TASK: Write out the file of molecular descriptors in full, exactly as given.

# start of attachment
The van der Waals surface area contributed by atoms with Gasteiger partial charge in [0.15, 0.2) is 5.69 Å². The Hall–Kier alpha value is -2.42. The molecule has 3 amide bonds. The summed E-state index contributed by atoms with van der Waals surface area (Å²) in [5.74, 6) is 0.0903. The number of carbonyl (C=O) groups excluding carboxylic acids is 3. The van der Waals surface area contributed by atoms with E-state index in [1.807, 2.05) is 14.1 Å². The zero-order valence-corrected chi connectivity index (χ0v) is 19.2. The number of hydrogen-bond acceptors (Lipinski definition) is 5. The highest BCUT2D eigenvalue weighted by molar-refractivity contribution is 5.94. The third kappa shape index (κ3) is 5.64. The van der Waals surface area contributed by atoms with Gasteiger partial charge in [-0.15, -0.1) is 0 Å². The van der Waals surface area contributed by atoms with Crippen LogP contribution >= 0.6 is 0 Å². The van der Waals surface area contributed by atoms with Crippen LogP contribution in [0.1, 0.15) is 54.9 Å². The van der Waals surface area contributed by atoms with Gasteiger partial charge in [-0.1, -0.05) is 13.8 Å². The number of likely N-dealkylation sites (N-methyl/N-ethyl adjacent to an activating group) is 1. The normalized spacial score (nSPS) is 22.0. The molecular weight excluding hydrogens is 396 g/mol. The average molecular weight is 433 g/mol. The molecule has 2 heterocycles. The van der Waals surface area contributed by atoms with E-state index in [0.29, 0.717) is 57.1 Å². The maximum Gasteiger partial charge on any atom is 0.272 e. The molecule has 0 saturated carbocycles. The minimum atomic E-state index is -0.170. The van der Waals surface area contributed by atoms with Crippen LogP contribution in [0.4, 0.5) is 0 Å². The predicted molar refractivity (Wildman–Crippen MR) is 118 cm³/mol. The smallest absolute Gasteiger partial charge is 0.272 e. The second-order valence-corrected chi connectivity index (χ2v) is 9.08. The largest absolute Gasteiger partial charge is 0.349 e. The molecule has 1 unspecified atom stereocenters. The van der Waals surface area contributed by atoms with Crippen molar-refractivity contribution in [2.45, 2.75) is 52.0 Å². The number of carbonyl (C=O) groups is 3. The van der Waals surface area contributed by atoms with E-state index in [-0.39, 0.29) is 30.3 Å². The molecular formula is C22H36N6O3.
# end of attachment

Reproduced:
The van der Waals surface area contributed by atoms with Gasteiger partial charge in [0.15, 0.2) is 5.69 Å². The Hall–Kier alpha value is -2.42. The molecule has 3 amide bonds. The summed E-state index contributed by atoms with van der Waals surface area (Å²) in [5.74, 6) is 0.0903. The number of carbonyl (C=O) groups excluding carboxylic acids is 3. The van der Waals surface area contributed by atoms with E-state index in [1.807, 2.05) is 14.1 Å². The zero-order valence-corrected chi connectivity index (χ0v) is 19.2. The number of hydrogen-bond acceptors (Lipinski definition) is 5. The highest BCUT2D eigenvalue weighted by molar-refractivity contribution is 5.94. The third kappa shape index (κ3) is 5.64. The van der Waals surface area contributed by atoms with Gasteiger partial charge in [-0.15, -0.1) is 0 Å². The van der Waals surface area contributed by atoms with Crippen LogP contribution >= 0.6 is 0 Å². The van der Waals surface area contributed by atoms with Crippen LogP contribution in [0.1, 0.15) is 54.9 Å². The van der Waals surface area contributed by atoms with Gasteiger partial charge in [-0.1, -0.05) is 13.8 Å². The number of likely N-dealkylation sites (N-methyl/N-ethyl adjacent to an activating group) is 1. The normalized spacial score (nSPS) is 22.0. The molecular weight excluding hydrogens is 396 g/mol. The average molecular weight is 433 g/mol. The molecule has 2 heterocycles. The van der Waals surface area contributed by atoms with E-state index in [0.29, 0.717) is 57.1 Å². The maximum Gasteiger partial charge on any atom is 0.272 e. The molecule has 0 saturated carbocycles. The minimum atomic E-state index is -0.170. The van der Waals surface area contributed by atoms with Crippen LogP contribution in [0.4, 0.5) is 0 Å². The predicted molar refractivity (Wildman–Crippen MR) is 118 cm³/mol. The smallest absolute Gasteiger partial charge is 0.272 e. The second-order valence-corrected chi connectivity index (χ2v) is 9.08. The largest absolute Gasteiger partial charge is 0.349 e. The molecule has 1 unspecified atom stereocenters. The van der Waals surface area contributed by atoms with Crippen molar-refractivity contribution in [2.45, 2.75) is 52.0 Å². The number of carbonyl (C=O) groups is 3. The van der Waals surface area contributed by atoms with E-state index in [-0.39, 0.29) is 30.3 Å². The molecular formula is C22H36N6O3.